Quality of Life Comparison

COMPARED TO

If you lived in Kyrgyzstan instead of Estonia, you would:

Health

be 21.7% less likely to be obese


In Estonia, 21.2% of adults are obese. In Kyrgyzstan, that number is 16.6% of people.

live 6.0 years less


In Estonia, the average life expectancy is 77 years (72 years for men, 82 years for women). In Kyrgyzstan, that number is 71 years (67 years for men, 75 years for women).

Economy

make 88.4% less money


Estonia has a GDP per capita of $31,800, while in Kyrgyzstan, the GDP per capita is $3,700.

be 25.4% more likely to be unemployed


In Estonia, 5.9% of adults are unemployed. In Kyrgyzstan, that number is 7.4%.

be 52.1% more likely to be live below the poverty line


In Estonia, 21.1% live below the poverty line. In Kyrgyzstan, however, that number is 32.1%.

Life

have 2.2 times more children


In Estonia, there are approximately 10.1 babies per 1,000 people. In Kyrgyzstan, there are 22.1 babies per 1,000 people.

be 8.4 times more likely to die during childbirth


In Estonia, approximately 9.0 women per 1,000 births die during labor. In Kyrgyzstan, 76.0 women do.

be 6.8 times more likely to die during infancy


In Estonia, approximately 3.8 children die before they reach the age of one. In Kyrgyzstan, on the other hand, 25.9 children do.

Basic Needs

be 60.4% less likely to have internet access


In Estonia, approximately 87.2% of the population has internet access. In Kyrgyzstan, about 34.5% do.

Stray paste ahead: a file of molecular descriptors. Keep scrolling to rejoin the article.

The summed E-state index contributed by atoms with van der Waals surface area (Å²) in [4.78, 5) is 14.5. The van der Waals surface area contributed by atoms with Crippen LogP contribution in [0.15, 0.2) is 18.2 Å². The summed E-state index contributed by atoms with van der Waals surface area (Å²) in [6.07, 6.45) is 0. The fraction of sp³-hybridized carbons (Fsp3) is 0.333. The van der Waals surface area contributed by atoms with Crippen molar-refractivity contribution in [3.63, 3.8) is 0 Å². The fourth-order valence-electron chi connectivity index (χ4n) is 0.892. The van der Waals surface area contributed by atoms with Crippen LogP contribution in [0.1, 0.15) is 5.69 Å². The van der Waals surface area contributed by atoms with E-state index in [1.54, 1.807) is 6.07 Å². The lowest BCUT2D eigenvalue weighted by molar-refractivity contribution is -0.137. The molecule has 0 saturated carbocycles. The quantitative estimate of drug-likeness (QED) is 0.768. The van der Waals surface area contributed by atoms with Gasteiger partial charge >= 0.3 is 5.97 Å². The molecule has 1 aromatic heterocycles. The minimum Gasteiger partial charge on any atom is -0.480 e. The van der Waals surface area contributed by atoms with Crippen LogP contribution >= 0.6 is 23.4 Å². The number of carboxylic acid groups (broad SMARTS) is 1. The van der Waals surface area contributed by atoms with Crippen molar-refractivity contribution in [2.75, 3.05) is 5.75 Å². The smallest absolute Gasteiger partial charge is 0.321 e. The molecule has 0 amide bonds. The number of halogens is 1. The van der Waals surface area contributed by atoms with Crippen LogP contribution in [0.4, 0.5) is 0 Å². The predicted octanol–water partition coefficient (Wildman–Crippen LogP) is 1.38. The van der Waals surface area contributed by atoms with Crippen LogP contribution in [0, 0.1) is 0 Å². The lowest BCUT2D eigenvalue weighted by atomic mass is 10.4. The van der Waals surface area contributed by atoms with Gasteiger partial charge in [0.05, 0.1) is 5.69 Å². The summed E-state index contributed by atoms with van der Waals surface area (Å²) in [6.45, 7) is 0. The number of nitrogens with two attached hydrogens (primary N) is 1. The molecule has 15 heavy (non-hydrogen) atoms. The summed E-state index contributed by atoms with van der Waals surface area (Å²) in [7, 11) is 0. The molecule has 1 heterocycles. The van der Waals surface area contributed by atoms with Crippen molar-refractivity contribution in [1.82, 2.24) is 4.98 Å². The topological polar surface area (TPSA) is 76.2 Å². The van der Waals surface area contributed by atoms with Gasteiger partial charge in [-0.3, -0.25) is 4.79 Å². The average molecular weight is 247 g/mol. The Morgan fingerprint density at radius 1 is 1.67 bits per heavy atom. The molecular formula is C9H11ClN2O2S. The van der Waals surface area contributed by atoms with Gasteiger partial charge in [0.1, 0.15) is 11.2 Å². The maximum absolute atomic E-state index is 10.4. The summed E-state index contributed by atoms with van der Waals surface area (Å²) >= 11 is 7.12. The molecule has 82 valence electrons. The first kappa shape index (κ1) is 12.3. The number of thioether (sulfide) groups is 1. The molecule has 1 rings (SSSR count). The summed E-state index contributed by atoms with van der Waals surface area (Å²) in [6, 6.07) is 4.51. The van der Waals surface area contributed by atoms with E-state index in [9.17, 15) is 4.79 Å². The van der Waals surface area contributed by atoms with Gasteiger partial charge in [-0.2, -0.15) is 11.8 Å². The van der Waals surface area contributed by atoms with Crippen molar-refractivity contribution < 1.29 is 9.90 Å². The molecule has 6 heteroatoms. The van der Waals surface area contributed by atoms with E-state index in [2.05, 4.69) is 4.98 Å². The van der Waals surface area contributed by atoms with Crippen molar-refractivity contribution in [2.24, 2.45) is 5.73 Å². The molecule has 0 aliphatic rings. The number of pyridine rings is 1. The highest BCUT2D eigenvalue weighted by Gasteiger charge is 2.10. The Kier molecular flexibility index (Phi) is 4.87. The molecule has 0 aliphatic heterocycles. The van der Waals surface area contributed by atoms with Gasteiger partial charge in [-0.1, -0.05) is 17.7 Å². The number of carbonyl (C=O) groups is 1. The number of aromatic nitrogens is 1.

Kyrgyzstan: At a glance

Kyrgyzstan is a sovereign country in Central Asia, with a total land area of approximately 191,801 sq km. A Central Asian country of incredible natural beauty and proud nomadic traditions, most of Kyrgyzstan was formally annexed to Russia in 1876. The Kyrgyz staged a major revolt against the Tsarist Empire in 1916 in which almost one-sixth of the Kyrgyz population was killed. Kyrgyzstan became a Soviet republic in 1936 and achieved independence in 1991 when the USSR dissolved. Nationwide demonstrations in the spring of 2005 resulted in the ouster of President Askar AKAEV, who had run the country since 1990. Former prime minister Kurmanbek BAKIEV overwhelmingly won the presidential election in the summer of 2005. Over the next few years, he manipulated the parliament to accrue new powers for the presidency. In July 2009, after months of harassment against his opponents and media critics, BAKIEV won re-election in a presidential campaign that the international community deemed flawed. In April 2010, violent protests in Bishkek led to the collapse of the BAKIEV regime and his eventual fleeing to Minsk, Belarus. His successor, Roza OTUNBAEVA, served as transitional president until Almazbek ATAMBAEV was inaugurated in December 2011, marking the first peaceful transfer of presidential power in independent Kyrgyzstan's history. Continuing concerns include: the trajectory of democratization, endemic corruption, poor interethnic relations, and terrorism.

How big is Kyrgyzstan compared to Estonia? See an in-depth size comparison.


The statistics on this page were calculated using the following data sources: The World Factbook.

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